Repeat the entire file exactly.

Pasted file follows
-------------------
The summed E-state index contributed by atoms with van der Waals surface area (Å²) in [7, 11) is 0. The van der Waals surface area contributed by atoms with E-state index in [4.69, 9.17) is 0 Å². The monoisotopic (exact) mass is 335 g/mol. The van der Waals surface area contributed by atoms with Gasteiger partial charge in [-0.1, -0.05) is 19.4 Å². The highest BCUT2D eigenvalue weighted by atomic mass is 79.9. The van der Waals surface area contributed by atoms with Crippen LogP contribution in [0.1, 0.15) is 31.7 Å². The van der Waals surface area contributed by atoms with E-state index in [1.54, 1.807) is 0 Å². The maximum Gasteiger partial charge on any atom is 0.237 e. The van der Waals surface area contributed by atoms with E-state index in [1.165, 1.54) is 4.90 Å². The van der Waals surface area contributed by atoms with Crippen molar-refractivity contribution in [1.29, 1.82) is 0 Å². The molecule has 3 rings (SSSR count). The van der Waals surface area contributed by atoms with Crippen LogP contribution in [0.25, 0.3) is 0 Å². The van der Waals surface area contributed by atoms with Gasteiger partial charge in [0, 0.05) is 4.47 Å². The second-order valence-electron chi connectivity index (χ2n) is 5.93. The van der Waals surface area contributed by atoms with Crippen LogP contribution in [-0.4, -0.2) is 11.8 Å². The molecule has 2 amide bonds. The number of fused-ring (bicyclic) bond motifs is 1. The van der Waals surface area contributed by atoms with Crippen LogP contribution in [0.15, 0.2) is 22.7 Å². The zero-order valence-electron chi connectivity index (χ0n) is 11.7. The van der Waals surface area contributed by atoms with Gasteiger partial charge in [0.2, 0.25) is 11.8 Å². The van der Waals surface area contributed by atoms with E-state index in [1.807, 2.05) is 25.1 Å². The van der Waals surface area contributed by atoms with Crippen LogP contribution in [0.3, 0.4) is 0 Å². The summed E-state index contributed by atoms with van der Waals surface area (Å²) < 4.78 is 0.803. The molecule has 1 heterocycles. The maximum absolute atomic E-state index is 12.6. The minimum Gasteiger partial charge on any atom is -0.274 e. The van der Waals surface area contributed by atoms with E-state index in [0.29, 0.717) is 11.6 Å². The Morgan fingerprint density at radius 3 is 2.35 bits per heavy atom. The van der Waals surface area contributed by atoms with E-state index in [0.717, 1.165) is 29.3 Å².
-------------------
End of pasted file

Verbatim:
The summed E-state index contributed by atoms with van der Waals surface area (Å²) in [7, 11) is 0. The van der Waals surface area contributed by atoms with E-state index in [4.69, 9.17) is 0 Å². The monoisotopic (exact) mass is 335 g/mol. The van der Waals surface area contributed by atoms with Gasteiger partial charge in [-0.1, -0.05) is 19.4 Å². The highest BCUT2D eigenvalue weighted by atomic mass is 79.9. The van der Waals surface area contributed by atoms with Crippen LogP contribution in [0.1, 0.15) is 31.7 Å². The van der Waals surface area contributed by atoms with E-state index in [1.54, 1.807) is 0 Å². The maximum Gasteiger partial charge on any atom is 0.237 e. The van der Waals surface area contributed by atoms with E-state index in [1.165, 1.54) is 4.90 Å². The van der Waals surface area contributed by atoms with Crippen molar-refractivity contribution in [1.29, 1.82) is 0 Å². The molecule has 3 rings (SSSR count). The van der Waals surface area contributed by atoms with Crippen LogP contribution in [0.25, 0.3) is 0 Å². The van der Waals surface area contributed by atoms with Gasteiger partial charge in [0, 0.05) is 4.47 Å². The second-order valence-electron chi connectivity index (χ2n) is 5.93. The van der Waals surface area contributed by atoms with Crippen LogP contribution in [-0.4, -0.2) is 11.8 Å². The molecule has 2 amide bonds. The number of fused-ring (bicyclic) bond motifs is 1. The van der Waals surface area contributed by atoms with Crippen LogP contribution in [0.15, 0.2) is 22.7 Å². The zero-order valence-electron chi connectivity index (χ0n) is 11.7. The van der Waals surface area contributed by atoms with Gasteiger partial charge in [0.2, 0.25) is 11.8 Å². The van der Waals surface area contributed by atoms with E-state index in [1.807, 2.05) is 25.1 Å². The van der Waals surface area contributed by atoms with Crippen LogP contribution in [0.3, 0.4) is 0 Å². The summed E-state index contributed by atoms with van der Waals surface area (Å²) < 4.78 is 0.803. The molecule has 1 heterocycles. The maximum absolute atomic E-state index is 12.6. The minimum Gasteiger partial charge on any atom is -0.274 e. The van der Waals surface area contributed by atoms with E-state index in [0.29, 0.717) is 11.6 Å². The Morgan fingerprint density at radius 3 is 2.35 bits per heavy atom. The van der Waals surface area contributed by atoms with E-state index in [0.717, 1.165) is 29.3 Å².